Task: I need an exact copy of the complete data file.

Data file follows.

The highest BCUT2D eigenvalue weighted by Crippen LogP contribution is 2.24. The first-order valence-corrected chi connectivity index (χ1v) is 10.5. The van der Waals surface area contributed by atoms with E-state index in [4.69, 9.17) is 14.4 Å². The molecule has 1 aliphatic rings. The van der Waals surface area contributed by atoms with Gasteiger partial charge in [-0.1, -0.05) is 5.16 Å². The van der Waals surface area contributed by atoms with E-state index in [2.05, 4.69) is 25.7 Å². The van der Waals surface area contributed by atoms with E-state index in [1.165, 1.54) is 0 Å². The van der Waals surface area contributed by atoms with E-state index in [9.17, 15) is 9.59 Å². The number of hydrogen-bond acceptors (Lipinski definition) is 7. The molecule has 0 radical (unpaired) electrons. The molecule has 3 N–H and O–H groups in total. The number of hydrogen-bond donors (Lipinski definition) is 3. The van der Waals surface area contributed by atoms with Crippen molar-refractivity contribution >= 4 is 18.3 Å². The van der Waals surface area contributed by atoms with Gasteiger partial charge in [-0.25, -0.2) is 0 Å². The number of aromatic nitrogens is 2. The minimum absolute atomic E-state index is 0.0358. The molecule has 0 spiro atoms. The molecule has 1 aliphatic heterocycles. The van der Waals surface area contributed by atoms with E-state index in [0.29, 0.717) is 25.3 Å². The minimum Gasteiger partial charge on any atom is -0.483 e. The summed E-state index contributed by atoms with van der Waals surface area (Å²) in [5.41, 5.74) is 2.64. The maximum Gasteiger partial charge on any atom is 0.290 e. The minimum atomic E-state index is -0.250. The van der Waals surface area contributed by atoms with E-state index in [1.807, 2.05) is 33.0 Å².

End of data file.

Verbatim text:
The highest BCUT2D eigenvalue weighted by Crippen LogP contribution is 2.24. The first-order valence-corrected chi connectivity index (χ1v) is 10.5. The van der Waals surface area contributed by atoms with E-state index in [4.69, 9.17) is 14.4 Å². The molecule has 1 aliphatic rings. The van der Waals surface area contributed by atoms with Gasteiger partial charge in [-0.1, -0.05) is 5.16 Å². The van der Waals surface area contributed by atoms with E-state index in [2.05, 4.69) is 25.7 Å². The van der Waals surface area contributed by atoms with E-state index in [1.165, 1.54) is 0 Å². The van der Waals surface area contributed by atoms with E-state index in [9.17, 15) is 9.59 Å². The number of hydrogen-bond acceptors (Lipinski definition) is 7. The molecule has 0 radical (unpaired) electrons. The molecule has 3 N–H and O–H groups in total. The number of hydrogen-bond donors (Lipinski definition) is 3. The van der Waals surface area contributed by atoms with Crippen molar-refractivity contribution >= 4 is 18.3 Å². The van der Waals surface area contributed by atoms with Gasteiger partial charge in [-0.25, -0.2) is 0 Å². The number of aromatic nitrogens is 2. The minimum absolute atomic E-state index is 0.0358. The molecule has 0 spiro atoms. The molecule has 1 aliphatic heterocycles. The van der Waals surface area contributed by atoms with E-state index in [0.29, 0.717) is 25.3 Å². The minimum Gasteiger partial charge on any atom is -0.483 e. The summed E-state index contributed by atoms with van der Waals surface area (Å²) in [5.41, 5.74) is 2.64. The maximum Gasteiger partial charge on any atom is 0.290 e. The minimum atomic E-state index is -0.250. The van der Waals surface area contributed by atoms with E-state index in [1.807, 2.05) is 33.0 Å².